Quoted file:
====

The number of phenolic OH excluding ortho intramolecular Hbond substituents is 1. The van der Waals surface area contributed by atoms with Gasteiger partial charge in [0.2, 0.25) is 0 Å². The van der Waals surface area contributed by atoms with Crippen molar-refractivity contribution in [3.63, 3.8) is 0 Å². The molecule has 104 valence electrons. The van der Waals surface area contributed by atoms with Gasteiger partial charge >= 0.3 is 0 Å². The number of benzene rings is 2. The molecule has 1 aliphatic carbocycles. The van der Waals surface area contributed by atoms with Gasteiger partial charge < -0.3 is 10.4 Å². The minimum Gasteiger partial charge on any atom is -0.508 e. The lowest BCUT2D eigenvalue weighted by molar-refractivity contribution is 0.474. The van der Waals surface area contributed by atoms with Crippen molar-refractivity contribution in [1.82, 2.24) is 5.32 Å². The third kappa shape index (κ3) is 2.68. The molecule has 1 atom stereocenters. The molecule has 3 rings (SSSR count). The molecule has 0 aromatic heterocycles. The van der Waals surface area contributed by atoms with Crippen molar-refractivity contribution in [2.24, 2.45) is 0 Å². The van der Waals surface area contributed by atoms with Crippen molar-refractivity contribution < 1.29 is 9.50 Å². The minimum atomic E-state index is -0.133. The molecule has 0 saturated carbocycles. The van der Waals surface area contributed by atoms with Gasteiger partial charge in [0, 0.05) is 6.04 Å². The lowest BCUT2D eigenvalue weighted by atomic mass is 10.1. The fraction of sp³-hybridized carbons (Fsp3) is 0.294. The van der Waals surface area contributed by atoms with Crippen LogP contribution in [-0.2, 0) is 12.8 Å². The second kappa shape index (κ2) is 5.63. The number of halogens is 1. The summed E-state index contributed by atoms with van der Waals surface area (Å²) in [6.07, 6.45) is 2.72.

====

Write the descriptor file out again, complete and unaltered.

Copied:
The number of phenolic OH excluding ortho intramolecular Hbond substituents is 1. The van der Waals surface area contributed by atoms with Gasteiger partial charge in [0.2, 0.25) is 0 Å². The van der Waals surface area contributed by atoms with Crippen molar-refractivity contribution in [3.63, 3.8) is 0 Å². The molecule has 104 valence electrons. The van der Waals surface area contributed by atoms with Gasteiger partial charge >= 0.3 is 0 Å². The number of benzene rings is 2. The molecule has 1 aliphatic carbocycles. The van der Waals surface area contributed by atoms with Gasteiger partial charge < -0.3 is 10.4 Å². The minimum Gasteiger partial charge on any atom is -0.508 e. The lowest BCUT2D eigenvalue weighted by molar-refractivity contribution is 0.474. The van der Waals surface area contributed by atoms with Crippen molar-refractivity contribution in [1.82, 2.24) is 5.32 Å². The third kappa shape index (κ3) is 2.68. The molecule has 1 atom stereocenters. The molecule has 3 rings (SSSR count). The molecule has 0 aromatic heterocycles. The van der Waals surface area contributed by atoms with Crippen molar-refractivity contribution in [2.24, 2.45) is 0 Å². The van der Waals surface area contributed by atoms with Crippen molar-refractivity contribution < 1.29 is 9.50 Å². The minimum atomic E-state index is -0.133. The molecule has 0 saturated carbocycles. The van der Waals surface area contributed by atoms with Gasteiger partial charge in [0, 0.05) is 6.04 Å². The lowest BCUT2D eigenvalue weighted by atomic mass is 10.1. The fraction of sp³-hybridized carbons (Fsp3) is 0.294. The van der Waals surface area contributed by atoms with Crippen LogP contribution in [-0.2, 0) is 12.8 Å². The second kappa shape index (κ2) is 5.63. The number of halogens is 1. The summed E-state index contributed by atoms with van der Waals surface area (Å²) in [6.07, 6.45) is 2.72.